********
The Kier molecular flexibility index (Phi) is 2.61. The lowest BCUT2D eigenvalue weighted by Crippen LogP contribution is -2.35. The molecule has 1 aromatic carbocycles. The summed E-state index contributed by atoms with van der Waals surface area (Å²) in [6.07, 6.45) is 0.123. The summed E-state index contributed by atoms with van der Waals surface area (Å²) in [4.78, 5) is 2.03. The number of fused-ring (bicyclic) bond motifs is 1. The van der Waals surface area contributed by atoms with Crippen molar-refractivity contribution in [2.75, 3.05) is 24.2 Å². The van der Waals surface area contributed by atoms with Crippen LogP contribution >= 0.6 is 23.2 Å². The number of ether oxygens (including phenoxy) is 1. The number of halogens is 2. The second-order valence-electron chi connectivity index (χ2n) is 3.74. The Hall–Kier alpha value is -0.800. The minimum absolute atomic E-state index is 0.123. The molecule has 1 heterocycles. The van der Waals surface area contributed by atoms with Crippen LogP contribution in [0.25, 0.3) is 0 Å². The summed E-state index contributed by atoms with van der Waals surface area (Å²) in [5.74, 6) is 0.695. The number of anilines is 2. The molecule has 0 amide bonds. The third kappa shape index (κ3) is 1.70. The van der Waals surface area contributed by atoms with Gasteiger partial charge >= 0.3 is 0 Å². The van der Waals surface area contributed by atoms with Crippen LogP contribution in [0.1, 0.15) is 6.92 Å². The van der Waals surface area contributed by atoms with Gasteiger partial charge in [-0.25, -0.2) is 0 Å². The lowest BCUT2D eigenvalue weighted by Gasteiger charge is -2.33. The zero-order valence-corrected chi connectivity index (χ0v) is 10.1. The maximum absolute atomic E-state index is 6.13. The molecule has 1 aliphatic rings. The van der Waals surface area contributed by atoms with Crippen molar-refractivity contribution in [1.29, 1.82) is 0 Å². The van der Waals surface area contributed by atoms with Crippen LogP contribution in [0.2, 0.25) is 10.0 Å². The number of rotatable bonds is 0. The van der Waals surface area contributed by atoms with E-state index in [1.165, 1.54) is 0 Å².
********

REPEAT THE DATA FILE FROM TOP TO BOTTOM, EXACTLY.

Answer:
The Kier molecular flexibility index (Phi) is 2.61. The lowest BCUT2D eigenvalue weighted by Crippen LogP contribution is -2.35. The molecule has 1 aromatic carbocycles. The summed E-state index contributed by atoms with van der Waals surface area (Å²) in [6.07, 6.45) is 0.123. The summed E-state index contributed by atoms with van der Waals surface area (Å²) in [4.78, 5) is 2.03. The number of fused-ring (bicyclic) bond motifs is 1. The van der Waals surface area contributed by atoms with Crippen molar-refractivity contribution in [2.75, 3.05) is 24.2 Å². The van der Waals surface area contributed by atoms with Crippen LogP contribution >= 0.6 is 23.2 Å². The number of ether oxygens (including phenoxy) is 1. The number of halogens is 2. The second-order valence-electron chi connectivity index (χ2n) is 3.74. The Hall–Kier alpha value is -0.800. The minimum absolute atomic E-state index is 0.123. The molecule has 1 heterocycles. The van der Waals surface area contributed by atoms with Crippen LogP contribution in [0.25, 0.3) is 0 Å². The summed E-state index contributed by atoms with van der Waals surface area (Å²) in [5.74, 6) is 0.695. The number of anilines is 2. The molecule has 0 amide bonds. The third kappa shape index (κ3) is 1.70. The van der Waals surface area contributed by atoms with Gasteiger partial charge >= 0.3 is 0 Å². The van der Waals surface area contributed by atoms with Crippen LogP contribution in [0.1, 0.15) is 6.92 Å². The van der Waals surface area contributed by atoms with Gasteiger partial charge in [-0.25, -0.2) is 0 Å². The lowest BCUT2D eigenvalue weighted by Gasteiger charge is -2.33. The zero-order valence-corrected chi connectivity index (χ0v) is 10.1. The maximum absolute atomic E-state index is 6.13. The molecule has 1 aliphatic rings. The van der Waals surface area contributed by atoms with Crippen molar-refractivity contribution in [1.29, 1.82) is 0 Å². The van der Waals surface area contributed by atoms with Crippen LogP contribution in [0.2, 0.25) is 10.0 Å². The number of rotatable bonds is 0. The van der Waals surface area contributed by atoms with E-state index in [1.165, 1.54) is 0 Å².